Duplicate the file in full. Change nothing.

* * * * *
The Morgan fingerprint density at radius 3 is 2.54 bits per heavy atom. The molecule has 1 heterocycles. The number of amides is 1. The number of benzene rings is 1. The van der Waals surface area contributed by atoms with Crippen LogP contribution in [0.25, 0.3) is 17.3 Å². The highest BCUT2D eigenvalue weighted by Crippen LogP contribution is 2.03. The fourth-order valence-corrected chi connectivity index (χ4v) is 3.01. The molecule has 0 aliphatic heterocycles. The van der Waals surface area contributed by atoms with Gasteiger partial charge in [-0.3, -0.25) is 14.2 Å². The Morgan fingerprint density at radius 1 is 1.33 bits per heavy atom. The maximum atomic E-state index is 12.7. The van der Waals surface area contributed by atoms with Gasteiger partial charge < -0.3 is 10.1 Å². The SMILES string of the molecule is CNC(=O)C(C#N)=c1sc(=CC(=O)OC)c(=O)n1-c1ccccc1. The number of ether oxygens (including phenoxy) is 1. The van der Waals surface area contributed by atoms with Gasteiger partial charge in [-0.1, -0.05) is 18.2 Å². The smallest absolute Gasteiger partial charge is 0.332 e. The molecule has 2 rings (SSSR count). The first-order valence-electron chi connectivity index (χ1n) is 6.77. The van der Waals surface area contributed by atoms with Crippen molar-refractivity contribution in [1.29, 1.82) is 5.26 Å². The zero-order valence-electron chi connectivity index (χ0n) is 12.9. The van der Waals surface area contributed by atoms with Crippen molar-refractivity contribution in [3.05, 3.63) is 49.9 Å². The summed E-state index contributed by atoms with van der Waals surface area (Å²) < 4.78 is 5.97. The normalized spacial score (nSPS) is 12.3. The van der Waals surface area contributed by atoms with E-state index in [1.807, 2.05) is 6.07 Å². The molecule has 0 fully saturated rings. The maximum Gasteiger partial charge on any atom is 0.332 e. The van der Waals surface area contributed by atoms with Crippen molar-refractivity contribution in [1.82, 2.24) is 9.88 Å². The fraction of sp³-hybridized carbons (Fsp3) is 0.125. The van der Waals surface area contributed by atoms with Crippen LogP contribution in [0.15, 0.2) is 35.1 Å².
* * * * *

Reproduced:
The Morgan fingerprint density at radius 3 is 2.54 bits per heavy atom. The molecule has 1 heterocycles. The number of amides is 1. The number of benzene rings is 1. The van der Waals surface area contributed by atoms with Crippen LogP contribution in [0.25, 0.3) is 17.3 Å². The highest BCUT2D eigenvalue weighted by Crippen LogP contribution is 2.03. The fourth-order valence-corrected chi connectivity index (χ4v) is 3.01. The molecule has 0 aliphatic heterocycles. The van der Waals surface area contributed by atoms with Gasteiger partial charge in [-0.3, -0.25) is 14.2 Å². The Morgan fingerprint density at radius 1 is 1.33 bits per heavy atom. The maximum atomic E-state index is 12.7. The van der Waals surface area contributed by atoms with Gasteiger partial charge < -0.3 is 10.1 Å². The SMILES string of the molecule is CNC(=O)C(C#N)=c1sc(=CC(=O)OC)c(=O)n1-c1ccccc1. The number of ether oxygens (including phenoxy) is 1. The van der Waals surface area contributed by atoms with Gasteiger partial charge in [-0.1, -0.05) is 18.2 Å². The smallest absolute Gasteiger partial charge is 0.332 e. The molecule has 2 rings (SSSR count). The first-order valence-electron chi connectivity index (χ1n) is 6.77. The van der Waals surface area contributed by atoms with Crippen molar-refractivity contribution in [1.29, 1.82) is 5.26 Å². The zero-order valence-electron chi connectivity index (χ0n) is 12.9. The van der Waals surface area contributed by atoms with Crippen molar-refractivity contribution in [3.05, 3.63) is 49.9 Å². The summed E-state index contributed by atoms with van der Waals surface area (Å²) < 4.78 is 5.97. The normalized spacial score (nSPS) is 12.3. The van der Waals surface area contributed by atoms with E-state index in [1.807, 2.05) is 6.07 Å². The molecule has 0 fully saturated rings. The maximum Gasteiger partial charge on any atom is 0.332 e. The van der Waals surface area contributed by atoms with Crippen molar-refractivity contribution in [1.82, 2.24) is 9.88 Å². The fraction of sp³-hybridized carbons (Fsp3) is 0.125. The van der Waals surface area contributed by atoms with Crippen LogP contribution in [0.15, 0.2) is 35.1 Å².